Monday, July 29, 2013

Exclusives and features galore

Every Monday morning I do two things: look back and look ahead. Right now, you're seeing the looking back part. Last week brought a ton of new articles, including several stories that no other journalists have told and a couple of articles that have been in the works for months.

First up in this week's link parade, my usual two Extinction Countdown articles for Scientific American.

To Save the Sumatran Rhino, Zoo Will Attempt to Mate Brother and Sister

Endangered Plants for Sale Online: Are They Legal?

My latest feature for IEEE's publication The Institute came out this week. I love interviewing inspiring scientists and technology people:

IEEE Groups to Launch the First All-Women Start-ups in India

My latest article for Lion Magazine, the publication of Lions Clubs International, also hit the stands this week. I really enjoyed working on this one, and it's a great solution that could work for the many clubs around the country which are facing declining memberships:

Maine's Oldest Lions Club Gets Younger

And finally, here are a bunch of news stories for Mother Nature Network:

Could carbon dioxide be converted to electricity?

The best place for solar power is ... New Jersey?

CIA-funded project could control the weather

U.S. Navy drops 4 bombs on Great Barrier Reef

It's a banner year for mosquitoes

In addition to all of the links above, several of these articles were reprinted at the Huffington Post and Business Insider, but I'll spare you those links.

So what comes next? Well, looking forward, I can predict that this week will bring several new articles for SciAm and MNN, and I'll be finishing up a few articles for other publications. Other than that, I have several ideas bouncing around, and I think more than one of them will be coming to life soon. We'll see.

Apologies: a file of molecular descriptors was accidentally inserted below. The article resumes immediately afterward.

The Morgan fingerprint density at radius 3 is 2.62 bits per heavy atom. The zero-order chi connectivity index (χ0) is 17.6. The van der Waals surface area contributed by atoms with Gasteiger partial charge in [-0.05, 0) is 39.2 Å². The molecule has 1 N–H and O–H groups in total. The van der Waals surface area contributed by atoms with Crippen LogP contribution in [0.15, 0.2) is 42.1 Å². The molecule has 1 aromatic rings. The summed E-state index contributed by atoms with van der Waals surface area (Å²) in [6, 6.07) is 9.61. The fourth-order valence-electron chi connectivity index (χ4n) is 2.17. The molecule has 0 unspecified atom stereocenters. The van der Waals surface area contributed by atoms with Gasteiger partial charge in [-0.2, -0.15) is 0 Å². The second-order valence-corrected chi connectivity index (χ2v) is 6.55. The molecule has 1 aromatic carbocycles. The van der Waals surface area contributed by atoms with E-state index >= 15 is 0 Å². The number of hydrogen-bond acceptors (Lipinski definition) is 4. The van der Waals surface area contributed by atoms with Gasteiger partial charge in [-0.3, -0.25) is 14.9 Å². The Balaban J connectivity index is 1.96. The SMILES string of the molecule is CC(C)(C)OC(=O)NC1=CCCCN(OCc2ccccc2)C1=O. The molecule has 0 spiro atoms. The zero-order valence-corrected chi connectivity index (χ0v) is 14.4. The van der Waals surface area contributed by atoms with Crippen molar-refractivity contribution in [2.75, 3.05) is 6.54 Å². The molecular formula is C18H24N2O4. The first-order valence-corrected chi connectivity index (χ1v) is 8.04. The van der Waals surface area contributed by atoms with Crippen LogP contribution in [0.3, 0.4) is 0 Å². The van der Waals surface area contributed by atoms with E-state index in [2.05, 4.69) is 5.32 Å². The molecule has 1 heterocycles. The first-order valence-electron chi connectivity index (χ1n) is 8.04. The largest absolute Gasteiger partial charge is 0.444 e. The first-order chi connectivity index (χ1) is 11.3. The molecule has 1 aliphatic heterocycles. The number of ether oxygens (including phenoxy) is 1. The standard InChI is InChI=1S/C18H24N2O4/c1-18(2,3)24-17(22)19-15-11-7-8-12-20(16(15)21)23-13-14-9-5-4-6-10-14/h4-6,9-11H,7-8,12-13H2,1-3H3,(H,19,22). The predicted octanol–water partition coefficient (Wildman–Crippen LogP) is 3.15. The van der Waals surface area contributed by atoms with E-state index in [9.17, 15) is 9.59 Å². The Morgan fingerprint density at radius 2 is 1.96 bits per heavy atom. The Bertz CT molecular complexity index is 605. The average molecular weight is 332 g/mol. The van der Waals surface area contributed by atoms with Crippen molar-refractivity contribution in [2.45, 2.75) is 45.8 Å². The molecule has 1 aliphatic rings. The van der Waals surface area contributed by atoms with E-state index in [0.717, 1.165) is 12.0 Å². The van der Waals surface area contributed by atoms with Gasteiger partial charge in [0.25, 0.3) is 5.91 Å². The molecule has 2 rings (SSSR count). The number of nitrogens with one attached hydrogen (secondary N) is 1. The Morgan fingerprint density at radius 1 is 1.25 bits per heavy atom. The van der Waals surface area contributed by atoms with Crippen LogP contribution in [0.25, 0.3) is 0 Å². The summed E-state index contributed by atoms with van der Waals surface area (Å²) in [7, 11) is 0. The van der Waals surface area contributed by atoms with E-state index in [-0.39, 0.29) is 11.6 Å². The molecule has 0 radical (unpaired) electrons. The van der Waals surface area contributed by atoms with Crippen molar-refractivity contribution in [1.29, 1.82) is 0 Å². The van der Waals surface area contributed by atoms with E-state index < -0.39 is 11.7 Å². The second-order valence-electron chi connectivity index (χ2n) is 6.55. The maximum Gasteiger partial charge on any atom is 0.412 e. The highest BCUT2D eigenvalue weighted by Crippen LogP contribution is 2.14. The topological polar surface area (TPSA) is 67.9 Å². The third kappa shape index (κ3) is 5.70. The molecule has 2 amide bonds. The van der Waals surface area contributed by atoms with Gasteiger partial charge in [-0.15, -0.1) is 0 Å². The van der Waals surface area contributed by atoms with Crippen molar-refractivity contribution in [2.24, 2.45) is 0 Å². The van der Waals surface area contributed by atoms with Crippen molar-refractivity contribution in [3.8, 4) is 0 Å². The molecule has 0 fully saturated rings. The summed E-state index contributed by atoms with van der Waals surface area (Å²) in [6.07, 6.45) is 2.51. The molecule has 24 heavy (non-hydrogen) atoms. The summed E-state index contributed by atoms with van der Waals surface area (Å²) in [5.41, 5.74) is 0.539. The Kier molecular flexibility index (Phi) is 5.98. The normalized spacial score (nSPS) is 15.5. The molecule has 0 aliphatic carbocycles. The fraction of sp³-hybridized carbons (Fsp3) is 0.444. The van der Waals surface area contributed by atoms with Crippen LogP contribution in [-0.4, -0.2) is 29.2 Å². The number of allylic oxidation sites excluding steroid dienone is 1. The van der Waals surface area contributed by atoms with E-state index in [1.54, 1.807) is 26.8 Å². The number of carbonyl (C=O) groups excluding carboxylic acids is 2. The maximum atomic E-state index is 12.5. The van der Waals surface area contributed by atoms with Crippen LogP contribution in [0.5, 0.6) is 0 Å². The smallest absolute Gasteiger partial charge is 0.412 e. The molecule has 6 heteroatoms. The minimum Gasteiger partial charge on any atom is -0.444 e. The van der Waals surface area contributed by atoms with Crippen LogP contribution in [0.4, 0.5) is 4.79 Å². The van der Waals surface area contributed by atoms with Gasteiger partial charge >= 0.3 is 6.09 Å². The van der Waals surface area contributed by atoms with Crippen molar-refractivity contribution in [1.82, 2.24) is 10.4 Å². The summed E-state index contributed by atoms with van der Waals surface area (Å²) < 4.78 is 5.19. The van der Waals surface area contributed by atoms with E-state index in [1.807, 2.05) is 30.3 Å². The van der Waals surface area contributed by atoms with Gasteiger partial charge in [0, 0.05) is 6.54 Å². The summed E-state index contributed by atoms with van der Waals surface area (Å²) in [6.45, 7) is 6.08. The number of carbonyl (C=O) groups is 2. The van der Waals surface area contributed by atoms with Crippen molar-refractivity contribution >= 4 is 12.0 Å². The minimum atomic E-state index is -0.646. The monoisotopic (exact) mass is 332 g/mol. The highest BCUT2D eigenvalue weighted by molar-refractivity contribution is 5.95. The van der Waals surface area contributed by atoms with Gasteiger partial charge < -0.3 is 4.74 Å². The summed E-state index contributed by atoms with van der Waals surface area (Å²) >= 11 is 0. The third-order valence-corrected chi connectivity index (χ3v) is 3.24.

Until those ideas spring forth, feel free to follow me on Twitter. I'll announce new article links as they happen!

Monday, July 22, 2013

Cover story, baobabs and forgotten tragedies

Despite the above-average heat and humidity that blanketed the northeast this past week, I still managed to get a great deal of new writing done. I touched on climate change, rare primates, new technologies and a tragic piece of forgotten history. 

Even better, the mail brought my copy of the summer issue of SEJournal, the magazine of the Society of Environmental Journalists, containing my cover article "The Endangered Species Act at 40: Forty Things Journalists Should Know." This is my first cover article and I'm excited as can be to see it in print. It's not online yet, and will only be available to SEJ members for a few months once it is up, but you can see the cover to the right.

In other publication news, here are links to this week's two Extinction Countdown articles for Scientific American. The first is an exclusive that has not been covered anywhere else:

Climate Change Could Wipe Out Amazing Baobab Trees in Madagascar

Habitat Running Out for Rare Primate in Cameroon

This week also brought a bunch of new articles for Mother Nature Network, mostly covering "trending" news items, but one was a look back at an event that seems quite relevant to today, even though it happened more than 140 years ago:

Oct. 8, 1871: The day America burned

Oceans around Antarctica could become massive protected sanctuary

Elon Musk: Hyperloop would transport people across country at 4,000 miles per hour

Amazing 'smart knife' detects cancer during surgery

Park service investigates after famous sand dune swallows 6-year-old boy

Tragedy in India: 22 students dead after eating tainted lunches